The views expressed in this page do not represent those of the Planning Inspectorate. This page consists of content submitted to the Planning Inspectorate by the public and other interested parties, giving their views of this proposal.
East Anglia ONE North Offshore Windfarm
Received 19 January 2020
From Sue Cattermole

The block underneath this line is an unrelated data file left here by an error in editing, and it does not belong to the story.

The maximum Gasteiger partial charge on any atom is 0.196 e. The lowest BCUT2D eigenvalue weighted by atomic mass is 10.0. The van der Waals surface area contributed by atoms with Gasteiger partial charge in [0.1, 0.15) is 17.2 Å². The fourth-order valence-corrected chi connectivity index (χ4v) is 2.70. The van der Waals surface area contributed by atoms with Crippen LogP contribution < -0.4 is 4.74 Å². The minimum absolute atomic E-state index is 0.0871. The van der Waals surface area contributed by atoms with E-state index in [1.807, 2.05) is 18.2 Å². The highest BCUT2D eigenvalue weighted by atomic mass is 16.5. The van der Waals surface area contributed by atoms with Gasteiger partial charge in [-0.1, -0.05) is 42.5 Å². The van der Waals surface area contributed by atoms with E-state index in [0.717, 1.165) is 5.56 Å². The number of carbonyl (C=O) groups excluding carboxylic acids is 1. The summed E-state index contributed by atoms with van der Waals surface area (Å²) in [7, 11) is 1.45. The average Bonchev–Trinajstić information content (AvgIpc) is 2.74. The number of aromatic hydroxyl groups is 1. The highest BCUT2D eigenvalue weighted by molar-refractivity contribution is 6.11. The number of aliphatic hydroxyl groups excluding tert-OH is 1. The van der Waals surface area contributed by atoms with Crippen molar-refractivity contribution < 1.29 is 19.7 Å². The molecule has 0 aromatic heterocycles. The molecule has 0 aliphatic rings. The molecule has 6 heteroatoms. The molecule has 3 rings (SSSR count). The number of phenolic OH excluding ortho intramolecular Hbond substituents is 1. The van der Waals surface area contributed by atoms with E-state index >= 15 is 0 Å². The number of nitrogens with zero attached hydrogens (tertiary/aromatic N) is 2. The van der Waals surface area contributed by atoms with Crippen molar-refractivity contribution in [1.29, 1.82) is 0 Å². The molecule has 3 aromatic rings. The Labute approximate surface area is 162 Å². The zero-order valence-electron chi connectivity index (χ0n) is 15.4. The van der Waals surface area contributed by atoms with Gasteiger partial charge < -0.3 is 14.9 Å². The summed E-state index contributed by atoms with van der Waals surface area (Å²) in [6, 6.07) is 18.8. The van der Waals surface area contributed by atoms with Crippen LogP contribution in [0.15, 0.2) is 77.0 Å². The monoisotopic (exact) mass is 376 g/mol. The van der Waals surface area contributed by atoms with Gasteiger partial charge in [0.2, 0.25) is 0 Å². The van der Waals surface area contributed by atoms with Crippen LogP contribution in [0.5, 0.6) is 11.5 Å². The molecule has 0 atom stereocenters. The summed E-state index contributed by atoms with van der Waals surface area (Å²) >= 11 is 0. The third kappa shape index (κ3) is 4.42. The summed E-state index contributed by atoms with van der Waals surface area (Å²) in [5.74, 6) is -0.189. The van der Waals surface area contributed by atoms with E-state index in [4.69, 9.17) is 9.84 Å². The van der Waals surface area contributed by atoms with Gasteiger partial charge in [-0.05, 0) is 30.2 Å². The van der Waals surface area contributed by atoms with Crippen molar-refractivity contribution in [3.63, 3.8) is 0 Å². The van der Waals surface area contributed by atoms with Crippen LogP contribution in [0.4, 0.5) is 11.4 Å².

“I have no objection to the construction of offshore wind farms but to the onshoring of such a facility and its effect on the countryside. The proposed construction by SPR will create one of the largest substations in Europe on an historic landscape. This is unprecedented. It demands intense investigation. There are seven Grade 2 listed properties encircling the SPR/NG site dating from mediaeval times. (Redacted), was constructed within the curtilage of an older 13th century dwelling and is crossed with ancient paths to the Church. It is surrounded by very old moats and ponds. The property and environs harbour birds (owls/birds of prey), toads, stoats, ferrets, otters & muntjac deer. SPR/NG site: Construction work will occur on the very boundary of some properties and the impact will be devastating. No mitigation temporary or permanent mitigation could ever remedy the damage. Cumulative impact: SPR and NG plan a series of constructions at Friston which will be a hub or plug and socket for a series of ventures. The Authority must resist attempts by SPR/NG to argue that this is a one-off and determine the extent of these plans and assess impact cumulatively. There is no joined up Government thinking or strategy to protect the environment. Green energy risks becoming dirty green energy. Construction: The lengthy periods spoken of will destroy the peace for the much of the current residents’ lives. There is no protection against dust and noise. There is no protection against light pollution. The view for some will be obliterated. The area will be blighted by traffic congestion. In real terms people will lose the amenity of their homes for years. This devastation is multiplied if the Authority permits the developments to be considered consecutively. Post-construction: The vast scale of the sub-station with 18metre high buildings (eg harmonic filters) will dominate the local landscape. Mitigation through planting is futile. The planting of trees will fail to conceal this monolith. In any event it would take decades for planting to mature. We already hear humming and crackling from the pylons and the inevitable increase in noise will blight the peace. The ancient footpaths will disappear. The substation will be lit and will create permanent light pollution and SPR/NG have made no effort to reduce the scale of the construction. The locality: The substation will bring zero long term wealth to the area. It will blight tourism and will deter inward investment (who will wish to live near Friston?). It will harm capital values of properties”